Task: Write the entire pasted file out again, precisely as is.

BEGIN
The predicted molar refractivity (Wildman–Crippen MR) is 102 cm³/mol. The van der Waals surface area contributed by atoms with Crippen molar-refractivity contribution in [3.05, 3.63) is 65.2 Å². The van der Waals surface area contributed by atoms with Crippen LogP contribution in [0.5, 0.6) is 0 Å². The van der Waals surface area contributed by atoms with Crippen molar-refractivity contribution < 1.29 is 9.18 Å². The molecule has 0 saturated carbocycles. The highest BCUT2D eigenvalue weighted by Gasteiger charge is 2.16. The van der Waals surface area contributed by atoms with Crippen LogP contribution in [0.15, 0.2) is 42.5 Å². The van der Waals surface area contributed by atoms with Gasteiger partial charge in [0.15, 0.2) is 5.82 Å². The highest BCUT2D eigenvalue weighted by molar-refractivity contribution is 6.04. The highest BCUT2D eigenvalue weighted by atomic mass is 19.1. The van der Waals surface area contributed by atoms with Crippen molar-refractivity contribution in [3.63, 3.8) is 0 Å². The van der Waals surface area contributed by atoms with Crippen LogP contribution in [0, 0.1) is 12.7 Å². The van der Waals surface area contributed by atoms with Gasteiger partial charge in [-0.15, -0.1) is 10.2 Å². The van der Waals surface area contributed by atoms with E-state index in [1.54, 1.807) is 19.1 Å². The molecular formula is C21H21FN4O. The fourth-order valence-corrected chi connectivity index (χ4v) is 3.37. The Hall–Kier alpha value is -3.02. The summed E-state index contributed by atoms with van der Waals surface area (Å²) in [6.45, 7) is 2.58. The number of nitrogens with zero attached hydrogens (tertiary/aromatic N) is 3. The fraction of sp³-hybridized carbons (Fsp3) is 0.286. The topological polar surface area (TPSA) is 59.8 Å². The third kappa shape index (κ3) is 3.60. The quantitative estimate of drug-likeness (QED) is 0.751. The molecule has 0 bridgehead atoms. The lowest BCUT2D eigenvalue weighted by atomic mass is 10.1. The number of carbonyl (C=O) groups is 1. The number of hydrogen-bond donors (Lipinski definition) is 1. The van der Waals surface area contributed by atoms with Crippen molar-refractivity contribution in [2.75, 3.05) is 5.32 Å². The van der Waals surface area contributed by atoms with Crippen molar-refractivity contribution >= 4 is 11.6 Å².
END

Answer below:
The predicted molar refractivity (Wildman–Crippen MR) is 102 cm³/mol. The van der Waals surface area contributed by atoms with Crippen molar-refractivity contribution in [3.05, 3.63) is 65.2 Å². The van der Waals surface area contributed by atoms with Crippen LogP contribution in [0.5, 0.6) is 0 Å². The van der Waals surface area contributed by atoms with Crippen molar-refractivity contribution < 1.29 is 9.18 Å². The molecule has 0 saturated carbocycles. The highest BCUT2D eigenvalue weighted by Gasteiger charge is 2.16. The van der Waals surface area contributed by atoms with Crippen LogP contribution in [0.15, 0.2) is 42.5 Å². The van der Waals surface area contributed by atoms with Gasteiger partial charge in [0.15, 0.2) is 5.82 Å². The highest BCUT2D eigenvalue weighted by molar-refractivity contribution is 6.04. The highest BCUT2D eigenvalue weighted by atomic mass is 19.1. The van der Waals surface area contributed by atoms with Crippen molar-refractivity contribution in [3.63, 3.8) is 0 Å². The van der Waals surface area contributed by atoms with Crippen LogP contribution in [0, 0.1) is 12.7 Å². The van der Waals surface area contributed by atoms with Gasteiger partial charge in [-0.15, -0.1) is 10.2 Å². The van der Waals surface area contributed by atoms with E-state index in [1.54, 1.807) is 19.1 Å². The molecular formula is C21H21FN4O. The fourth-order valence-corrected chi connectivity index (χ4v) is 3.37. The Hall–Kier alpha value is -3.02. The summed E-state index contributed by atoms with van der Waals surface area (Å²) in [6.45, 7) is 2.58. The number of nitrogens with zero attached hydrogens (tertiary/aromatic N) is 3. The fraction of sp³-hybridized carbons (Fsp3) is 0.286. The topological polar surface area (TPSA) is 59.8 Å². The third kappa shape index (κ3) is 3.60. The quantitative estimate of drug-likeness (QED) is 0.751. The molecule has 0 bridgehead atoms. The lowest BCUT2D eigenvalue weighted by atomic mass is 10.1. The number of carbonyl (C=O) groups is 1. The number of hydrogen-bond donors (Lipinski definition) is 1. The van der Waals surface area contributed by atoms with Crippen molar-refractivity contribution in [2.75, 3.05) is 5.32 Å². The van der Waals surface area contributed by atoms with Crippen molar-refractivity contribution >= 4 is 11.6 Å².